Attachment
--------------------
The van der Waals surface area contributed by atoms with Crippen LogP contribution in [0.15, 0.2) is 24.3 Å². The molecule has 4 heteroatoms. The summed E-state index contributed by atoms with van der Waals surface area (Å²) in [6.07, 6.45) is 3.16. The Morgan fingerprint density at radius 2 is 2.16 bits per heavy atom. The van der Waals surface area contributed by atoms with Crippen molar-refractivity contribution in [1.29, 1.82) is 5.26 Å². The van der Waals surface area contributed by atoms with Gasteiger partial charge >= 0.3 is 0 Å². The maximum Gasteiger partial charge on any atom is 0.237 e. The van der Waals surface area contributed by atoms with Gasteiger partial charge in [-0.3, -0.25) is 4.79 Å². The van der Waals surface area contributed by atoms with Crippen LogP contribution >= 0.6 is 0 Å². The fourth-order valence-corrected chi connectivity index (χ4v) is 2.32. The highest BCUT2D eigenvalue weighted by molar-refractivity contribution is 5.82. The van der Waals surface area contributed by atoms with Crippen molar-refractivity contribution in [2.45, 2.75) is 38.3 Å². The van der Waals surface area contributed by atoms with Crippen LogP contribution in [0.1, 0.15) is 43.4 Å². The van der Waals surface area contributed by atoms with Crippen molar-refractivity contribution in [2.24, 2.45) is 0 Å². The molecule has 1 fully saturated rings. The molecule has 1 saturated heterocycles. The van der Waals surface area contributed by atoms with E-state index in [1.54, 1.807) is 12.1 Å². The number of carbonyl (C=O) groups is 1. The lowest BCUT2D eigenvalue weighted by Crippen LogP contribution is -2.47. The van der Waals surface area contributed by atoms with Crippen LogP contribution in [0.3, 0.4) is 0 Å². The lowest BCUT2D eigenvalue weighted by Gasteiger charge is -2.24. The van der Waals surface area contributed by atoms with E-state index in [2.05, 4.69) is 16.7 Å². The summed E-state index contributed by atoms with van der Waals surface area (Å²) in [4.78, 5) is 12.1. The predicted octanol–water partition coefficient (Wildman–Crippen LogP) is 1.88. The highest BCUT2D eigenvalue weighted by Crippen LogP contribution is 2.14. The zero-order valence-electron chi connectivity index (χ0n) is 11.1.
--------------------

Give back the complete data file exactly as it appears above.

The van der Waals surface area contributed by atoms with Crippen LogP contribution in [0.15, 0.2) is 24.3 Å². The molecule has 4 heteroatoms. The summed E-state index contributed by atoms with van der Waals surface area (Å²) in [6.07, 6.45) is 3.16. The Morgan fingerprint density at radius 2 is 2.16 bits per heavy atom. The van der Waals surface area contributed by atoms with Crippen molar-refractivity contribution in [1.29, 1.82) is 5.26 Å². The van der Waals surface area contributed by atoms with Gasteiger partial charge >= 0.3 is 0 Å². The maximum Gasteiger partial charge on any atom is 0.237 e. The van der Waals surface area contributed by atoms with Gasteiger partial charge in [-0.3, -0.25) is 4.79 Å². The van der Waals surface area contributed by atoms with Crippen LogP contribution >= 0.6 is 0 Å². The fourth-order valence-corrected chi connectivity index (χ4v) is 2.32. The highest BCUT2D eigenvalue weighted by molar-refractivity contribution is 5.82. The van der Waals surface area contributed by atoms with Crippen molar-refractivity contribution in [2.45, 2.75) is 38.3 Å². The van der Waals surface area contributed by atoms with Crippen LogP contribution in [0.1, 0.15) is 43.4 Å². The van der Waals surface area contributed by atoms with Crippen molar-refractivity contribution in [2.24, 2.45) is 0 Å². The molecule has 1 fully saturated rings. The molecule has 1 saturated heterocycles. The van der Waals surface area contributed by atoms with E-state index in [1.54, 1.807) is 12.1 Å². The number of carbonyl (C=O) groups is 1. The lowest BCUT2D eigenvalue weighted by Crippen LogP contribution is -2.47. The van der Waals surface area contributed by atoms with Crippen LogP contribution in [0.3, 0.4) is 0 Å². The lowest BCUT2D eigenvalue weighted by Gasteiger charge is -2.24. The van der Waals surface area contributed by atoms with E-state index in [2.05, 4.69) is 16.7 Å². The summed E-state index contributed by atoms with van der Waals surface area (Å²) in [4.78, 5) is 12.1. The predicted octanol–water partition coefficient (Wildman–Crippen LogP) is 1.88. The highest BCUT2D eigenvalue weighted by Crippen LogP contribution is 2.14. The zero-order valence-electron chi connectivity index (χ0n) is 11.1.